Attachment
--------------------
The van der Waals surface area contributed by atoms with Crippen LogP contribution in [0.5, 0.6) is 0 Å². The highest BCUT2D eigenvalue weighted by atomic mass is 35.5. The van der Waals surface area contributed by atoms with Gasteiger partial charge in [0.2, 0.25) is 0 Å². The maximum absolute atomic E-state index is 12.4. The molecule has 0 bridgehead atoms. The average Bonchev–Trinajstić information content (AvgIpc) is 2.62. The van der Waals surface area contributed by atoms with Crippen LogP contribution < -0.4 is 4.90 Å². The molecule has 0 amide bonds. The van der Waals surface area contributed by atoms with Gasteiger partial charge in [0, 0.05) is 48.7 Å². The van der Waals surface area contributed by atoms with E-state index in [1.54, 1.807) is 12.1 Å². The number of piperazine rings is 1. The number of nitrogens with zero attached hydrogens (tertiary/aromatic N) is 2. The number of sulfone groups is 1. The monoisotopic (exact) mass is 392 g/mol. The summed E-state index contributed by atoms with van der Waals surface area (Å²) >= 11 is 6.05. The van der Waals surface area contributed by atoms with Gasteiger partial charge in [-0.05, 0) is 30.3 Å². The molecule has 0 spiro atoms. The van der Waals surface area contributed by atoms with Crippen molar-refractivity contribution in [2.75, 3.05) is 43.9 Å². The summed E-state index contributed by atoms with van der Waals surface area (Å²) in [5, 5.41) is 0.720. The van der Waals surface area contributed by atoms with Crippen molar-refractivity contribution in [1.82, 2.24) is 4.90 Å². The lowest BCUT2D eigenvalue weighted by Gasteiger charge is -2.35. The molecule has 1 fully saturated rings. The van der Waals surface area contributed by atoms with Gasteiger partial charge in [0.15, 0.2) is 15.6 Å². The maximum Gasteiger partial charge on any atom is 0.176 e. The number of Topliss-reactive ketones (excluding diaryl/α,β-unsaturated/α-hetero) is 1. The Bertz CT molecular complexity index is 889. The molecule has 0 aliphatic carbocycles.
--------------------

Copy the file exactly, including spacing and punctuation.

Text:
The van der Waals surface area contributed by atoms with Crippen LogP contribution in [0.5, 0.6) is 0 Å². The highest BCUT2D eigenvalue weighted by atomic mass is 35.5. The van der Waals surface area contributed by atoms with Gasteiger partial charge in [0.2, 0.25) is 0 Å². The maximum absolute atomic E-state index is 12.4. The molecule has 0 bridgehead atoms. The average Bonchev–Trinajstić information content (AvgIpc) is 2.62. The van der Waals surface area contributed by atoms with Crippen LogP contribution < -0.4 is 4.90 Å². The molecule has 0 amide bonds. The van der Waals surface area contributed by atoms with Gasteiger partial charge in [0, 0.05) is 48.7 Å². The van der Waals surface area contributed by atoms with E-state index in [1.54, 1.807) is 12.1 Å². The number of piperazine rings is 1. The number of nitrogens with zero attached hydrogens (tertiary/aromatic N) is 2. The number of sulfone groups is 1. The monoisotopic (exact) mass is 392 g/mol. The summed E-state index contributed by atoms with van der Waals surface area (Å²) >= 11 is 6.05. The van der Waals surface area contributed by atoms with Gasteiger partial charge in [-0.05, 0) is 30.3 Å². The molecule has 0 spiro atoms. The van der Waals surface area contributed by atoms with Crippen molar-refractivity contribution in [2.75, 3.05) is 43.9 Å². The summed E-state index contributed by atoms with van der Waals surface area (Å²) in [5, 5.41) is 0.720. The van der Waals surface area contributed by atoms with Crippen molar-refractivity contribution in [1.82, 2.24) is 4.90 Å². The lowest BCUT2D eigenvalue weighted by Gasteiger charge is -2.35. The molecule has 1 fully saturated rings. The van der Waals surface area contributed by atoms with Gasteiger partial charge in [0.15, 0.2) is 15.6 Å². The maximum Gasteiger partial charge on any atom is 0.176 e. The number of Topliss-reactive ketones (excluding diaryl/α,β-unsaturated/α-hetero) is 1. The Bertz CT molecular complexity index is 889. The molecule has 0 aliphatic carbocycles.